Ask owners of small Jersey businesses what frustrates them most and the chances are they will tell you it is the customers who don’t pay on time. Late payment is a significant issue for small firms. It is not just time consuming trying to get money out of people – for a small firm, it can be a matter of life and death.
So how can you get customers pay without delay? The first step is to make sure there is nothing preventing payment. Find out whether it is simply an administrative error. Is there an issue about whether they have received the invoice? Did they receive the goods? Is there an argument about the standard of service they have received?
If there is a genuine dispute about the service or product, or the amount charged, it needs to be resolved before any further action is taken.
The next step can be as simple as making a call to somebody in the credit control department who hasn’t realised your invoice has been pushed to the bottom of the pile. If that doesn’t work see if there is somebody you could contact at a more senior level.
If phone calls do not get you anywhere a formal letter on headed notepaper – from your firm’s credit control department or from Benest & Syvret – often produces results. This is called a letter before action and gives the customer a last chance to pay before things get serious.
Often this flushes out those people who are trying to buy a bit of time. A solicitor’s letter will help you move up the pecking order because the customer knows he can’t just ignore it. Also it shows that you are taking this seriously and so are likely to take further action if they don’t pay.
You might want to point out in the letter that you are entitled to recover fixed costs relating to the proceedings over and above the amount of the debt. This may encourage reluctant payers to cough up.
When it comes to excuses our clients have heard them all. Explanations from customers have included: the person responsible for signing the cheques is on holiday; the accounts department has no direct phone line and can only be contacted by email; and someone new has joined the company and because she is unfamiliar with the systems it’s unclear which bills she has and hasn’t paid.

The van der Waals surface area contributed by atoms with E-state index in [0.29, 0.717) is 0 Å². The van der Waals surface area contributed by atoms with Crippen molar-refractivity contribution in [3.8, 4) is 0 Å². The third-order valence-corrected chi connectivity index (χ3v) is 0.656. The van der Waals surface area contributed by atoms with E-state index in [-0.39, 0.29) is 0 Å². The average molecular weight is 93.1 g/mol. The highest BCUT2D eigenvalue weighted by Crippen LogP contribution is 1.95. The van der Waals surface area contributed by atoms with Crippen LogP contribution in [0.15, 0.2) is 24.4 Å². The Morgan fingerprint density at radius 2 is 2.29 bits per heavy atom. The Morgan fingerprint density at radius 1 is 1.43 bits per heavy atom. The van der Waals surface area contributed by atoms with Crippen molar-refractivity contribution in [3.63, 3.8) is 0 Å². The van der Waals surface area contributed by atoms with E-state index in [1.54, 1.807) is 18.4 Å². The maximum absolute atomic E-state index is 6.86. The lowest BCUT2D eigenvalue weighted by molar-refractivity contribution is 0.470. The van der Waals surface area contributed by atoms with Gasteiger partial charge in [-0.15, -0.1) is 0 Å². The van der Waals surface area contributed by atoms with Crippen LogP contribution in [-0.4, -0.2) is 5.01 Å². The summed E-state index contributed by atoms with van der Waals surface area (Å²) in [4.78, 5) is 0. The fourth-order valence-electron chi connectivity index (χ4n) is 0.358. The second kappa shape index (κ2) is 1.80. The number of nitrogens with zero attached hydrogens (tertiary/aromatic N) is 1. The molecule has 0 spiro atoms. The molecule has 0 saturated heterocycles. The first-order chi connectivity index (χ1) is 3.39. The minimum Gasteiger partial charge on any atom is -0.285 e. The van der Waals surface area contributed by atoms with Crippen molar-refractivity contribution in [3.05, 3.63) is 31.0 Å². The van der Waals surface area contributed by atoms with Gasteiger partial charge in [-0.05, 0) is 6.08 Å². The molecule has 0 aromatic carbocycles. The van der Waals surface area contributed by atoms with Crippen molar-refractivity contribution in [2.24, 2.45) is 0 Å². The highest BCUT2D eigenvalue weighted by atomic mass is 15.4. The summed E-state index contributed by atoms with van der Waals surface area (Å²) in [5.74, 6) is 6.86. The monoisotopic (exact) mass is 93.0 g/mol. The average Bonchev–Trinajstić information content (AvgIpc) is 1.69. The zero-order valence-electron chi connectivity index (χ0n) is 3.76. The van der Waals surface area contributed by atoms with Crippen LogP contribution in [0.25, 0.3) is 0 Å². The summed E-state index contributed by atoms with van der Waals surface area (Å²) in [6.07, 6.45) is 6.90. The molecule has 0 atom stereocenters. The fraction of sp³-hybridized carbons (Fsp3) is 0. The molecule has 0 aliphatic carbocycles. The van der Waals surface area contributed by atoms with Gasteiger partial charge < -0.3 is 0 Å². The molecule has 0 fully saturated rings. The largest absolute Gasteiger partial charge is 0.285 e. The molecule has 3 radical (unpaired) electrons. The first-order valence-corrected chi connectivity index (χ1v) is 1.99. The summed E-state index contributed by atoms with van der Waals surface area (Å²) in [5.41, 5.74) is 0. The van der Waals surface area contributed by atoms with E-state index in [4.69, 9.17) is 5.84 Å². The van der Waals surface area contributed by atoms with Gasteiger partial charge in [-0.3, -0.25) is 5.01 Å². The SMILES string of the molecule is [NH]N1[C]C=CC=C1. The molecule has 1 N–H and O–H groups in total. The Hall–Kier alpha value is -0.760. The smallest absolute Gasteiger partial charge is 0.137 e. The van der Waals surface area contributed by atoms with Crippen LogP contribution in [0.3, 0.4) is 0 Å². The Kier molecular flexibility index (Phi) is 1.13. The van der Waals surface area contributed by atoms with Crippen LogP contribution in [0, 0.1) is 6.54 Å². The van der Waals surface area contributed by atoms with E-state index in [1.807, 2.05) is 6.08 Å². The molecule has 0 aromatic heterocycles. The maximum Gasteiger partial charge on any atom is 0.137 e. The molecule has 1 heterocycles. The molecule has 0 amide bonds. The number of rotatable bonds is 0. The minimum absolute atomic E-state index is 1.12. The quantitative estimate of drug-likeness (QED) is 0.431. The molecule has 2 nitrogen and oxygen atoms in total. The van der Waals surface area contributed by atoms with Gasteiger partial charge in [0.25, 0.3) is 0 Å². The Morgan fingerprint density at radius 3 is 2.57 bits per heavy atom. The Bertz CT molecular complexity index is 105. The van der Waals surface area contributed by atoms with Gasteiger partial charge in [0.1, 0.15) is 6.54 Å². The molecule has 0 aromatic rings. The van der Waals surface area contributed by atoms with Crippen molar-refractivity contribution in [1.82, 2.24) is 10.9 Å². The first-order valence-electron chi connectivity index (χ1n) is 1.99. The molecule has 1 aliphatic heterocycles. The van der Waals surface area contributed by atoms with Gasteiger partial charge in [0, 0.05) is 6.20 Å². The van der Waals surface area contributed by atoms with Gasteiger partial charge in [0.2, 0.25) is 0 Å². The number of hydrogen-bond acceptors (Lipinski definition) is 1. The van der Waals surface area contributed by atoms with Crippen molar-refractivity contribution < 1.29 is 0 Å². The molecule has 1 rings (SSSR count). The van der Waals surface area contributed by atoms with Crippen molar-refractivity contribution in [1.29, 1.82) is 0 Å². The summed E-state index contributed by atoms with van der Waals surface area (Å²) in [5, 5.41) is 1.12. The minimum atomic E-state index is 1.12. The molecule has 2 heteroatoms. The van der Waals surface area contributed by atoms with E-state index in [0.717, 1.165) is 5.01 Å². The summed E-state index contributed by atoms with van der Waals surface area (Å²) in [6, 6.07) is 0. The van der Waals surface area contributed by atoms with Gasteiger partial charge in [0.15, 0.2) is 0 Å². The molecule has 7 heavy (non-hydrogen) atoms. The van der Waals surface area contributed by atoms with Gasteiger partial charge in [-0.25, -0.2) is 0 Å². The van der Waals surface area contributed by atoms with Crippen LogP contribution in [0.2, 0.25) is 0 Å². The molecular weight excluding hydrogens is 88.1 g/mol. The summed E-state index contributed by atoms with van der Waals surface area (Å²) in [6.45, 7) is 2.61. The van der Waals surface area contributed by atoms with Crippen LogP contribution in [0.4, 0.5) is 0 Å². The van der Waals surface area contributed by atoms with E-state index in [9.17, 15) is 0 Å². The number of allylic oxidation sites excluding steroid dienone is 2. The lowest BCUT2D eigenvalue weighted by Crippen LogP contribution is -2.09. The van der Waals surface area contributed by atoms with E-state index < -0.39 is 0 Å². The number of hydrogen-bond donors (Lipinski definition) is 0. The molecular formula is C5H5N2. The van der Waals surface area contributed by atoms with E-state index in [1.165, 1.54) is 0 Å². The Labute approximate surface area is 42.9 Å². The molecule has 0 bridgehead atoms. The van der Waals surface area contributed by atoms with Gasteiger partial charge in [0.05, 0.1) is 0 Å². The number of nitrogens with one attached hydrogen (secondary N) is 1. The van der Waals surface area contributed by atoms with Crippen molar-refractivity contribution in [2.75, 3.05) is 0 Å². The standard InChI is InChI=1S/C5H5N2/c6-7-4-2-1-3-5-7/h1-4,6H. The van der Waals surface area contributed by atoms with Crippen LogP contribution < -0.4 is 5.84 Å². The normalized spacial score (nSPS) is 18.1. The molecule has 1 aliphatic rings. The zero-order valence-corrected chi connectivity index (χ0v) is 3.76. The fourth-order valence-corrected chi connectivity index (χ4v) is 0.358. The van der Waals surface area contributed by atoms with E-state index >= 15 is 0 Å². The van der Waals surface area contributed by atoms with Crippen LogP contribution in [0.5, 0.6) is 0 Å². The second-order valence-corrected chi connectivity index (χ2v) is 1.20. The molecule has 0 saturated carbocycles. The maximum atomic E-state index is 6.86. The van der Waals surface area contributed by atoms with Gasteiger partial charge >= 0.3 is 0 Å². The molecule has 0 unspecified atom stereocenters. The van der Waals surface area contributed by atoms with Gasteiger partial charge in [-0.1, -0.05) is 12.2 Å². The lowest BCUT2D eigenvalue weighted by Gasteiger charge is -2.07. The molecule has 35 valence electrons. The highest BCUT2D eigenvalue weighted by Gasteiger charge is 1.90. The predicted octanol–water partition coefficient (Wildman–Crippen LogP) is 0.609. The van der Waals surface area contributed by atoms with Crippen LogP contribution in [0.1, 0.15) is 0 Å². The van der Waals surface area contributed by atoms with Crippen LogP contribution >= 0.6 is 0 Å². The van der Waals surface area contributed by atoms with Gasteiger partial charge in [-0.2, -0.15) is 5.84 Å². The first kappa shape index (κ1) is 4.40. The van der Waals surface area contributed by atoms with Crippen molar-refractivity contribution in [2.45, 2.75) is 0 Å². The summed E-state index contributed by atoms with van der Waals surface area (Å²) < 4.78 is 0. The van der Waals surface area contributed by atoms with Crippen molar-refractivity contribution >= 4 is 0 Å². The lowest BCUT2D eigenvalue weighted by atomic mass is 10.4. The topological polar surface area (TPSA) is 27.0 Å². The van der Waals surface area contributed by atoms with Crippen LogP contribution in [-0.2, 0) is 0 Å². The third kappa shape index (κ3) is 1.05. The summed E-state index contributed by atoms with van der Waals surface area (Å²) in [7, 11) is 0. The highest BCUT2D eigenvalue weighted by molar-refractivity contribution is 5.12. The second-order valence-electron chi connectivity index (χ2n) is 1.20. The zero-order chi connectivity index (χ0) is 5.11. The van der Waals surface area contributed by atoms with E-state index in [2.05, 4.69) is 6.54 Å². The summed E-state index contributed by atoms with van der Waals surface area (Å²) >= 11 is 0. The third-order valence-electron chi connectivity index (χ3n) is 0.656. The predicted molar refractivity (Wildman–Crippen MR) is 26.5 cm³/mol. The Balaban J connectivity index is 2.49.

Some customers will do anything to lengthen the time it takes to pay. It does help to keep hassling them but it is all time out of your day and is very frustrating.
If polite tactics do not work and there is no prospect of negotiation, the next step will be to consider Jersey Court proceedings.
We recommend that you should not begin Jersey Court action for non-payment unless you are reasonably certain the other side has the money to pay. If there is any suggestion of them facing insolvency or bankruptcy, then any action will need careful consideration.
You also need to be aware that even if the Court finds in your favour it will not pursue the money for you. You have to enforce the judgment through the Viscount’s Department and if the other side is unable to pay you could find yourself no better off – or back in Court.
If you are owed less than £10,000 you can go through the Petty Debts Court. For unpaid bills over £10,000 claims must be issued in the Royal Court.